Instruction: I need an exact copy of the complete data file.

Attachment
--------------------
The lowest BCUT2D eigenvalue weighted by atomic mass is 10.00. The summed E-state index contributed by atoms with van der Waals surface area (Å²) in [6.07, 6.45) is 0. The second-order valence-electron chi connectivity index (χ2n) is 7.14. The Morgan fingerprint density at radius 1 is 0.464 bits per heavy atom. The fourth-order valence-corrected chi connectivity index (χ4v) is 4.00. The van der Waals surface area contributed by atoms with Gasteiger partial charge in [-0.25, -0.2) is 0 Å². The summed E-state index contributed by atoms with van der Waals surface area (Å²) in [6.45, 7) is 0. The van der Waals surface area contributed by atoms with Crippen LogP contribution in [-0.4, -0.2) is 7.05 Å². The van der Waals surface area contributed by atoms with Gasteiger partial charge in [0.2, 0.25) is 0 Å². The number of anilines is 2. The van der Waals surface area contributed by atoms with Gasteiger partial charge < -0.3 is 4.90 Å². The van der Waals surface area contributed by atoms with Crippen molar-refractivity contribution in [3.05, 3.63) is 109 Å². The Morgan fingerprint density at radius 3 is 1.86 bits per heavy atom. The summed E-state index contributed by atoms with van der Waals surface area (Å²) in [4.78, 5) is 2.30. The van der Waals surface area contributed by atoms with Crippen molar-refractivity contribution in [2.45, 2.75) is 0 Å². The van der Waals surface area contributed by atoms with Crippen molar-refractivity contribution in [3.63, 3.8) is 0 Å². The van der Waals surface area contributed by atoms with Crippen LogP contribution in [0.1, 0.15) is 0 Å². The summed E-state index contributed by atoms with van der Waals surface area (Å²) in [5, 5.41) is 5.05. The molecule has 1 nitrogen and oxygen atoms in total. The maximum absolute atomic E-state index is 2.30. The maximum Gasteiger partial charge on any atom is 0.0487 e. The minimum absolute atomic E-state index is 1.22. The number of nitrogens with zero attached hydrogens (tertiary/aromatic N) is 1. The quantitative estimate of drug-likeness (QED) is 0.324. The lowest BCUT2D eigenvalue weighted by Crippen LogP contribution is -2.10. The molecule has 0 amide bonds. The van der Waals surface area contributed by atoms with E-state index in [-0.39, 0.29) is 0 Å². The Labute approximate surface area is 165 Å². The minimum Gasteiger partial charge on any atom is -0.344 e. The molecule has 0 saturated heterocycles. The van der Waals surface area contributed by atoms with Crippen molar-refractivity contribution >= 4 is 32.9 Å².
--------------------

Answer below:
The lowest BCUT2D eigenvalue weighted by atomic mass is 10.00. The summed E-state index contributed by atoms with van der Waals surface area (Å²) in [6.07, 6.45) is 0. The second-order valence-electron chi connectivity index (χ2n) is 7.14. The Morgan fingerprint density at radius 1 is 0.464 bits per heavy atom. The fourth-order valence-corrected chi connectivity index (χ4v) is 4.00. The van der Waals surface area contributed by atoms with Gasteiger partial charge in [-0.25, -0.2) is 0 Å². The summed E-state index contributed by atoms with van der Waals surface area (Å²) in [6.45, 7) is 0. The van der Waals surface area contributed by atoms with Crippen LogP contribution in [-0.4, -0.2) is 7.05 Å². The van der Waals surface area contributed by atoms with Gasteiger partial charge in [0.2, 0.25) is 0 Å². The number of anilines is 2. The van der Waals surface area contributed by atoms with Gasteiger partial charge < -0.3 is 4.90 Å². The van der Waals surface area contributed by atoms with Crippen molar-refractivity contribution in [3.05, 3.63) is 109 Å². The Morgan fingerprint density at radius 3 is 1.86 bits per heavy atom. The summed E-state index contributed by atoms with van der Waals surface area (Å²) in [4.78, 5) is 2.30. The van der Waals surface area contributed by atoms with Crippen molar-refractivity contribution in [2.45, 2.75) is 0 Å². The van der Waals surface area contributed by atoms with Crippen molar-refractivity contribution in [3.63, 3.8) is 0 Å². The van der Waals surface area contributed by atoms with Crippen LogP contribution in [0.1, 0.15) is 0 Å². The summed E-state index contributed by atoms with van der Waals surface area (Å²) in [5, 5.41) is 5.05. The molecule has 1 nitrogen and oxygen atoms in total. The maximum absolute atomic E-state index is 2.30. The maximum Gasteiger partial charge on any atom is 0.0487 e. The minimum absolute atomic E-state index is 1.22. The number of nitrogens with zero attached hydrogens (tertiary/aromatic N) is 1. The quantitative estimate of drug-likeness (QED) is 0.324. The lowest BCUT2D eigenvalue weighted by Crippen LogP contribution is -2.10. The molecule has 0 amide bonds. The van der Waals surface area contributed by atoms with E-state index in [-0.39, 0.29) is 0 Å². The Labute approximate surface area is 165 Å². The minimum Gasteiger partial charge on any atom is -0.344 e. The molecule has 0 saturated heterocycles. The van der Waals surface area contributed by atoms with Crippen molar-refractivity contribution >= 4 is 32.9 Å².